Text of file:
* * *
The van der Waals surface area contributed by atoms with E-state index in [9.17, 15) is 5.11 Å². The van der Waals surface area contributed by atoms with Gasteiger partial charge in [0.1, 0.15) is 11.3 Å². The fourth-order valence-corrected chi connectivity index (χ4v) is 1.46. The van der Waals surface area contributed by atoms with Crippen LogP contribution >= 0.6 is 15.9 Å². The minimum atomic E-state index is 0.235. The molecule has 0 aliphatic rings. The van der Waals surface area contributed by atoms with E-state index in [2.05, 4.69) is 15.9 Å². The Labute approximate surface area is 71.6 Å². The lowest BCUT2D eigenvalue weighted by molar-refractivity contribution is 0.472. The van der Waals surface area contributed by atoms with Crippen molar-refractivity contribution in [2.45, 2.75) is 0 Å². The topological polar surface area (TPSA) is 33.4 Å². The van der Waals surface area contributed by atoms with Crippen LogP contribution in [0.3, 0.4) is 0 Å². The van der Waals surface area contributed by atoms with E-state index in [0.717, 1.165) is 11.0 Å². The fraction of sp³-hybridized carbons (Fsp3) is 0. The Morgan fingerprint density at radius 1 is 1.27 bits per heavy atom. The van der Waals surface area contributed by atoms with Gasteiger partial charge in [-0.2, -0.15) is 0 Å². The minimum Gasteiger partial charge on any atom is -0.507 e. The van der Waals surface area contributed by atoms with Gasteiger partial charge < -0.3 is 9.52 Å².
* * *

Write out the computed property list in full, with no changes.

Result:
The van der Waals surface area contributed by atoms with E-state index in [9.17, 15) is 5.11 Å². The van der Waals surface area contributed by atoms with Gasteiger partial charge in [0.1, 0.15) is 11.3 Å². The fourth-order valence-corrected chi connectivity index (χ4v) is 1.46. The van der Waals surface area contributed by atoms with Crippen LogP contribution >= 0.6 is 15.9 Å². The minimum atomic E-state index is 0.235. The molecule has 0 aliphatic rings. The van der Waals surface area contributed by atoms with E-state index in [2.05, 4.69) is 15.9 Å². The Labute approximate surface area is 71.6 Å². The lowest BCUT2D eigenvalue weighted by molar-refractivity contribution is 0.472. The van der Waals surface area contributed by atoms with Crippen molar-refractivity contribution in [2.45, 2.75) is 0 Å². The topological polar surface area (TPSA) is 33.4 Å². The van der Waals surface area contributed by atoms with Crippen LogP contribution in [0.3, 0.4) is 0 Å². The van der Waals surface area contributed by atoms with E-state index in [0.717, 1.165) is 11.0 Å². The fraction of sp³-hybridized carbons (Fsp3) is 0. The Morgan fingerprint density at radius 1 is 1.27 bits per heavy atom. The van der Waals surface area contributed by atoms with Gasteiger partial charge in [-0.2, -0.15) is 0 Å². The minimum Gasteiger partial charge on any atom is -0.507 e. The van der Waals surface area contributed by atoms with Gasteiger partial charge < -0.3 is 9.52 Å².